Trent Griffin, Sr. v. American Zurich Insurance Co., et al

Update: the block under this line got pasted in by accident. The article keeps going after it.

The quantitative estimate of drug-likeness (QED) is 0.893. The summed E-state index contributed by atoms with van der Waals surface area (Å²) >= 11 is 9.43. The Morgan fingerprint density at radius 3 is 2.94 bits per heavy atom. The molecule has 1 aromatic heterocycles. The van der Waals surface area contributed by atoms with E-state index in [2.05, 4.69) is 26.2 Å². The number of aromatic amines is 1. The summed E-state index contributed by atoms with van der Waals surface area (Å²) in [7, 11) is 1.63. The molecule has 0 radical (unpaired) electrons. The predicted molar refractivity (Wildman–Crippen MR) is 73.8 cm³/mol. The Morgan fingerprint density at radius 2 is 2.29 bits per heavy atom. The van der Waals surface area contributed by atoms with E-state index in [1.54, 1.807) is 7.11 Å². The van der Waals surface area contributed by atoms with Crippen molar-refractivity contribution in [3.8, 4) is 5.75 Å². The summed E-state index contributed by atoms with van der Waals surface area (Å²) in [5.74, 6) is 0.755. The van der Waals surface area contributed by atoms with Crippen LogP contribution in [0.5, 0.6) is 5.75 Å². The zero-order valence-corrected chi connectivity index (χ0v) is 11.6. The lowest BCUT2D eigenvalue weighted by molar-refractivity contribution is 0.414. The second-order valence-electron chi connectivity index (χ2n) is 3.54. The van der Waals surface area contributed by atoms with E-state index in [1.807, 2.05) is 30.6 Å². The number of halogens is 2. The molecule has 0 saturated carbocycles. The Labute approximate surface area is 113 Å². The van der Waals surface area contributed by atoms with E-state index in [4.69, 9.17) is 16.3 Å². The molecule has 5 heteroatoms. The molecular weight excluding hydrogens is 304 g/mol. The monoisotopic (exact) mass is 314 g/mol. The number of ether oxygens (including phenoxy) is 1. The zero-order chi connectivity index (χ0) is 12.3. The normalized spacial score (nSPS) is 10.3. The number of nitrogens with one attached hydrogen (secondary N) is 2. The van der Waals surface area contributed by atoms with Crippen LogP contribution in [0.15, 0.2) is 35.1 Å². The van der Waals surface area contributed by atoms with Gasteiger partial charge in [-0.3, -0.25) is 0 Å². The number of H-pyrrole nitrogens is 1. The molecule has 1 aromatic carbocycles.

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Case: 16-10695 Document: 00514025882 Page: 1 Date Filed: 06/08/2017 REVISED June 8, 2017 IN THE UNITED STATES COURT OF APPEALS FOR THE FIFTH CIRCUIT No. 16-10695 United States Court of Appeals Fifth Circuit FILED June 6, 2017 TRENT S. GRIFFIN, SR., Lyle W. Cayce Clerk Plaintiff - Appellant v. AMERICAN ZURICH INSURANCE COMPANY; WALGREENS COMPANY; GREG WASSON, Chief Executive Officer; JIM REILLY, SR., Director Human Resources; CHESTER STEVENS, District Manager; JANUARI LEWIS, Pharmacy Supervisor; JERRY PADILLA, Pharmacy Supervisor; FELICIA FELTON, Store Manager; JERLINE WASHINGTON, Pharmacy Manager; VANESSA STRONG, Store Manager; MIRANDA MARTINEZ, Pharmacy Technician; DARAVANH KHANMANIVANH, Pharmacy Technician; TEXAS DEPARTMENT OF INSURANCE, Division of Workers' Compensation; RYAN BRANNAN, Texas Workers' Compensation Commissioner; ROD BORDELON, in his individual capacity; GREG ABBOTT, Governor, State of Texas and in his individual capacity; RICK PERRY, in his individual capacity; KEN PAXTON, Attorney General; HENRY WHITMAN, JR., Commissioner C.P.S.; STEPHEN MCKENNA, Child Support Officer; MARK IVERSON, Authorized Agent; WELLS FARGO BANK; ANDREW COLE, Designated Doctor; NICOLE BUSH, Market Scheduler; VALERIE RIVERA, Ombudsman; THOMAS HIGHT, Hearing Officer; TEXAS DEPARTMENT OF FAMILY AND PROTECTIVE SERVICES, Defendants - Appellees Appeal from the United States District Court for the Northern District of Texas USDC No. 3:14-CV-2470 Case: 16-10695 Document: 00514025882 Page: 2 Date Filed: 06/08/2017 No. 16-10695 Before REAVLEY, HAYNES and COSTA, Circuit Judges. PER CURIAM:* Pro se Plaintiff Trent S. Griffin appeals the district court’s dismissal of his claims against various defendants stemming from an alleged conspiracy which resulted in, inter alia, a foreclosure on his home and the garnishment of his veteran’s benefits. We AFFIRM. I. Plaintiff Trent S. Griffin, proceeding pro se, initially filed suit to assert claims of violations of his rights, inter alia, under: the First, Fourth, Fifth, Thirteenth, and Fourteenth Amendment rights; Title VII of the Civil Rights Act of 1964; the Americans with Disabilities Act (“ADA”); the Age Discrimination in Employment Act; and 38 U.S.C. § 5301. These claims are made against four groups of defendants: (1) American Zurich Insurance Company; (2) Walgreens Company and various employees (collectively, “Walgreens”); 1 (3) Wells Fargo Bank; and (4) the Texas Department of Insurance, the Texas Department of Family and Protective Services, and various employees of the state of Texas (“State Defendants”). 2 Griffin’s claims appear to stem from various events, including: (a) a determination by American Zurich concerning an injury suffered during his employment at Walgreens, (b) alleged discrimination, retaliation, harassment, and a hostile work environment during his employment at Walgreens, (c) Wells Fargo’s Pursuant to 5TH CIR. R. 47.5, the court has determined that this opinion should not be published and is not precedent except under the limited circumstances set forth in 5TH CIR. R. 47.5.4. * These defendants are Greg Wasson, Jim Reilly, Sr., Chester Stevens, Januari Lewis, Jerry Padilla, Felicia Felton, Jerline Washington, Vanessa Strong, Miranda Martinez, and Daravanh Khanmanivanh. 1 These defendants are Ryan Brannan, Rod Bordelon, Greg Abbott, Rick Perry, Ken Paxton, Henry Whitman, Jr., Stephen McKenna, Mark Iverson, Andrew Cole, Nicole Bush, Valerie Rivera, and Thomas Hight. 2 2 Case: 16-10695 Document: 00514025882 Page: 3 Date Filed: 06/08/2017 No. 16-10695 foreclosure on his house and garnishment of his veteran’s benefits, and (d) some sort of dispute over custody and child care payments ordered by the State Defendants. Griffin’s complaint generated a flurry of activity, with the defendants filing motions to dismiss, Griffin filing out-of-time amended complaints and motions for summary judgment, and the defendants filing motions to strike in response to these amended complaints. The district court eventually denied most of these motions and re-set the litigation process by ordering Griffin to file a new amended complaint. Once Griffin filed his new amended complaint, American Zurich, Walgreens, and the State Defendants filed a motion to dismiss the amended complaint, while Wells Fargo filed an answer and then subsequently filed a motion to dismiss. The district court individually granted all four motions to dismiss and entered final judgment in favor of each of the groups of defendants. Griffin filed motions for new trials against each of the groups of defendants, which were subsequently denied in an electronic order. Griffin now appeals. II. We review de novo a district court’s dismissal for either lack of subject matter jurisdiction or failure to state a claim. Ctr. for Biological Diversity, Inc. v. BP Am. Prod. Co., 704 F.3d 413, 421 (5th Cir. 2013). When evaluating a motion to dismiss for failure to state a claim, we accept all well-pleaded facts as true and view those facts in the light most favorable to the plaintiff. Priester v. JP Morgan Chase Bank, N.A., 708 F.3d 667, 672 (5th Cir. 2013). We will deny such a motion if the complaint contains sufficient factual matter which, if accepted as true, states a plausible claim for relief. Id. (citing Ashcroft v. Iqbal, 556 U.S. 662, 678 (2009). As for a motion to dismiss for lack of subject matter jurisdiction, a district court can resolve factual disputes “to the extent necessary to determine jurisdiction” and, based upon such facts, we then 3 Case: 16-10695 Document: 00514025882 Page: 4 Date Filed: 06/08/2017 No. 16-10695 determine whether the district court correctly applied the law. See Smith v. Reg’l Transit Auth., 756 F.3d 340, 346 (5th Cir. 2014). Griffin’s appeal also challenges the manner in which the district court handled the various motions filed in his case. The management of a district court’s docket is reviewed for an abuse of discretion. Fin. Acquisition Partners LP v. Blackwell, 440 F.3d 278, 291 (5th Cir. 2006). III. Griffin’s sprawling, ninety-seven page appeal attempts to revisit most of the decisions of the district court in dismissing his claims. Our review, however, finds that the order appealed must be affirmed for substantially the same reasons given by the district court. We briefly address the discernable arguments made by Griffin both as to the district court’s general handling of his case and to the specific claims against each group of defendants. A. The District Court’s Management of Griffin’s Case Griffin lodges two types of arguments against the district court’s management of his claims. First, Griffin repeatedly argues that, as a pro se plaintiff, the district court was under an obligation to liberally construe his complaints and failed to do so. Griffin is correct on the law, but we conclude that the district court here liberally construed Griffin’s amended complaint. “We hold pro se plaintiffs to a more lenient standard than lawyers when analyzing complaints, but pro se plaintiffs must still plead factual allegations that raise the right to relief above the speculative level.” Chhim v. Univ. of Tex. at Austin, 836 F.3d 467, 469 (5th Cir. 2016) (per curiam), cert. denied, 137 S. Ct. 1339 (2017). Griffin’s amended complaint, even under a liberal construction, failed to raise anything more than speculative claims. 4 The Case: 16-10695 Document: 00514025882 Page: 5 Date Filed: 06/08/2017 No. 16-10695 district court was correct to grant dismissal even granting a liberal interpretation of Griffin’s amended complaint. 3 Griffin also argues that the district court abused its discretion in managing his case. Griffin alleges that errors by the district court include: not allowing Griffin to initially amend his complaint, not requiring defendants to respond to his motion for partial summary judgment, not converting motions to dismiss his amended complaint into motions for summary judgment, forcing Griffin to respond to “untimely” motions to dismiss his amended complaint, and ultimately granting these untimely motions. We disagree. The district court did not abuse its discretion when it gave Griffin leave to file an amended complaint. Once filed, that amended complaint rendered all earlier motions, including Griffin’s motion for partial summary judgment, moot. See King v. Dogan, 31 F.3d 344, 346 (5th Cir. 1994). Similarly, Griffin’s claims that the motions to dismiss his amended complaint were untimely also fail given his request to refile his amended complaint. The subsequent motions to dismiss were all timely based on this refiling. See FED. R. CIV. P. 12(a)(1)(i). The district court did not abuse its discretion. B. Claims Against American Zurich Griffin’s appeal argues that the district court erred when it dismissed his claims against American Zurich based on res judicata. Griffin is incorrect: res judicata bars his claim. We note that Texas, not federal, res judicata applies to Griffin’s claim before the district court, as the preclusive opinion comes from Griffin also alleges that the district court incorrectly interpreted his claims by not considering his allegations of a greater conspiracy by all four groups of defendants. Griffin’s statement appears to be in reference to his claims under 42 U.S.C. § 1985. But that statute does not create any substantive rights and requires a separate violation of Griffin’s rights to support a conspiracy claim. See Miss. Woman’s Med. Clinic v. McMillian, 866 F.2d 788, 794 (5th Cir. 1989). Because the district court found that Griffin failed to plead any violation of his substantive rights, it naturally follows that Griffin failed to plead a conspiracy to violate those rights, and the district court was correct to dismiss this claim. 3 5 Case: 16-10695 Document: 00514025882 Page: 6 Date Filed: 06/08/2017 No. 16-10695 a state court. See Cox v. Nueces Cty., 839 F.3d 418, 421 & n.3 (5th Cir. 2016). But even though the district court incorrectly applied the federal res judicata standard, its analysis nonetheless supports a finding of res judicata under Texas law. In Texas, res judicata requires: (1) a prior final judgment on the merits by a court of competent jurisdiction; (2) identity of parties or those in privity with them; and (3) a second action based on claims that were raised or could have been raised in the first action. See Cox, 893 F.3d at 421. The district court determined that the parties were identical, that a court of competent jurisdiction rendered a final judgment on the merits, and that Griffin based both actions on the same nucleus of operative facts. These determinations support a conclusion that res judicata barred this claim under Texas law, and we therefore affirm the district court as to Griffin’s claims against American Zurich. C. Claims Against Walgreens Griffin’s appeal as to Walgreens appears to only challenge the district court’s determination that his ADA claim failed because he failed to identify any major life activities that are substantially limited by an impairment. Griffin raises no new arguments to this issue, however, and our review of his complaint reveals that his pleadings on this specific point contain no facts about how his impairment affects him major life activities. “Threadbare recitals of the elements of a cause of action, supported by mere conclusory statements, do not suffice.” Iqbal, 556 U.S. at 678 (citing Bell Atlantic Corp. v. Twombly, 550 U.S. 544, 555 (2007)). Without pleading facts of how his major life activities were limited, Griffin cannot state a sufficient claim to a claim under the ADA. Hale v. King, 642 F.3d 492, 499–501 (5th Cir. 2011) (per curiam). Griffin raises no other issues on appeal as to Walgreens. 6 We Case: 16-10695 Document: 00514025882 Page: 7 Date Filed: 06/08/2017 No. 16-10695 therefore hold that the district court correctly dismissed all claims against Walgreens. D. Claims Against Wells Fargo Bank Wells Fargo was the only party to file an answer to Griffin’s amended complaint before filing its motion to dismiss. Griffin argues in his appeal that the district court improperly handled Wells Fargo’s motion, but the district court correctly converted the motion to dismiss into a motion for judgment on the pleadings and ruled on that motion. See Jones v. Greninger, 188 F.3d 322, 324 (5th Cir. 1999). Griffin’s substantive arguments as to Wells Fargo on appeal concern (1) the procedure surrounding Wells Fargo’s placement of child support liens on his accounts and (2) the foreclosure of his home. None of these arguments is persuasive. Griffin provides no law to support his allegations that Wells Fargo was required to provide notice before placing the liens on his accounts, and our review of potentially applicable law reveals that Griffin’s complaint is devoid of factual allegations that could potentially support a claim. As to Griffin’s foreclosure claim, wrongful foreclosure in Texas requires a plaintiff to plead that there was (1) a defect in the foreclosure, (2) a grossly inadequate selling price, and (3) a causal connection between the two. See Villarreal v. Wells Fargo Bank, N.A., 814 F.3d 763, 767–68 (5th Cir. 2016). Assuming arguendo that Griffin’s complaint pleads a defect in the foreclosure, Griffin pleaded neither that the selling price was inadequate nor that the inadequate selling price was caused by that defect. See Martins v. BAC Home Loans Serv., L.P., 722 F.3d 249, 256 (5th Cir. 2013) (per curiam). Accordingly, the district court was correct to grant Wells Fargo judgment on the pleadings on all claims asserted by Griffin. 7 Case: 16-10695 Document: 00514025882 Page: 8 Date Filed: 06/08/2017 No. 16-10695 E. Claims Against State Defendants Griffin’s appeal as to the State Defendants attacks various aspects of the district court order dismissing his claims on the basis of, inter alia, sovereign immunity, qualified immunity, the Rooker-Feldman doctrine, and Griffin’s failure to state a claim. None of his arguments on appeal is persuasive. As an initial matter, Griffin offers no response to the district court’s determinations on immunity. We discern no error in the district court’s analysis of this matter. Griffin repeats his claims that, under 38 U.S.C. § 5301, the State Defendants improperly garnished his veteran’s benefits. But the Supreme Court has stated that § 5301 does not protect veteran’s benefits from order or garnishment based on a failure to pay child support. See Rose v. Rose, 481 U.S. 619, 630–34 (1987); see also Mansell v. Mansell, 490 U.S. 581, 587 (1989) (“Because domestic relations are preeminently matters of state law, we have consistently recognized that Congress, when it passes general legislation, rarely intends to displace state authority in this area.”). Griffin’s arguments as to the applicability of the Rooker-Feldman doctrine also ring hollow: Griffin’s complaint merely attempts to challenge a state court decision under the guise of federal claims. See Richard v. Hoechst Cleanese Chem. Grp., Inc., 355 F.3d 345, 351–52 (5th Cir. 2003). As a final matter, Griffin repeatedly argues on appeal that the district court improperly set aside a default against one individual State Defendant, Valerie Rivera. Griffin is incorrect. Rivera was not properly served with Griffin’s original complaint, a fact the district court noted when it granted Griffin leave to amend his complaint. Griffin fails to demonstrate that he served the amended complaint on Rivera: the summons he relies upon for his claim that service to Rivera was completed was returned months before Griffin filed his amended complaint. This summons therefore could not have included 8 Case: 16-10695 Document: 00514025882 Page: 9 Date Filed: 06/08/2017 No. 16-10695 the amended complaint. As such, the district court did not err in dismissing all claims against the State Defendants. AFFIRMED. 9